On Tuesday, the only solar eclipse of 2016 turned skies dark for those lucky enough to be in southeast Asia and the Pacific. But, arguably, the best view was from Alaska Airlines flight 870 from Anchorage to Hawaii, which was adjusted for the sole purpose of allowing passengers to witness the spectacular event. And if this video is anything to go by, it sounds like the best time anyone's ever had at 37,000 feet (11,000 metres).
The planning to make sure the flight would be in the right place at the right time started more than a year ago, when astronomer Joe Rao from the American Museum of Natural History's Hayden Planetarium discovered that the flight path would take the plane right through the path of totality - but 25 minutes too early.
Instead of accepting defeat, the self-confessed 'eclipse chaser' called Alaskan Airlines and asked them to reschedule… and they agreed.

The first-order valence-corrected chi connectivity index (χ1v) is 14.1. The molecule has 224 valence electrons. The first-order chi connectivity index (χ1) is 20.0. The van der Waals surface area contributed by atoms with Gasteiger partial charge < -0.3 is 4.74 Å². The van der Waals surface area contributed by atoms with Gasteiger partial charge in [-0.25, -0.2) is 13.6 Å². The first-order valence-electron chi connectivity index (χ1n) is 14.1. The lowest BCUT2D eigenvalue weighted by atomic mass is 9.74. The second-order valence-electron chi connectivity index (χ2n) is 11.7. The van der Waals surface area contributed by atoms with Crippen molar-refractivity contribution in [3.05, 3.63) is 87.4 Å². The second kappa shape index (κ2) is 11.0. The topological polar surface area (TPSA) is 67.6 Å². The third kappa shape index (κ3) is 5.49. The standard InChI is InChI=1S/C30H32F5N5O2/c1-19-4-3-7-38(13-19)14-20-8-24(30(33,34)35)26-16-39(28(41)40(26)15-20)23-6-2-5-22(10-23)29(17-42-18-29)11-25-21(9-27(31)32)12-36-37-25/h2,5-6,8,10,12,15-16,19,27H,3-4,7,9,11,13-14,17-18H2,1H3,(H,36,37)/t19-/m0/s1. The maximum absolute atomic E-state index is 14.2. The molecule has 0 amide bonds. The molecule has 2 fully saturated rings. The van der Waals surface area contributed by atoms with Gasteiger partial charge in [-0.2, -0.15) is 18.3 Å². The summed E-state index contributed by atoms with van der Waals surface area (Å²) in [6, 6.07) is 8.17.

When the moment finally came, Rao gave all 163 passengers on board a four-page booklet on what they should expect to see. And another eclipse-chaser on board the flight, Dan McGlaun, bought everyone specially filtered glasses so that no one would miss out on witnessing all the phases of the eclipse.
"You can't be doing something that's this exciting and not give everybody onboard the chance to at least participate," McGlaun told the Alaskan Airlines blog. This is the 12th solar eclipse he's seen.
Because of the flight plan, which was drawn up with the help of astronomer Glenn Schneider from the University of Arizona, passengers were able to witness the darkness of the total solar eclipse for an incredible 113 seconds.
"The most memorable feature of Tuesday's solar eclipse was the approaching elliptical lunar shadow, which moved at nearly 8,000 mph (12,875 km/h) and loomed like a 'tornado of darkness', as one passenger put it," Rao writes for Space.com.
As totality approached, a passenger in first class apparently started playing George Harrison's "Here comes the Sun", and, if the video above is anything to go by, there was a whole lot of cheering, applause, and cries of, " THE MOON'S SHADOW IS COMING," from economy.
Seriously though, witnessing an eclipse from an aeroplane has now moved up to the top of my bucket list, and I'm incredibly grateful that Rao had the foresight to set this up, and that Mike Kentrianakis from the American Astronomical Society filmed it for the rest of us. Magical.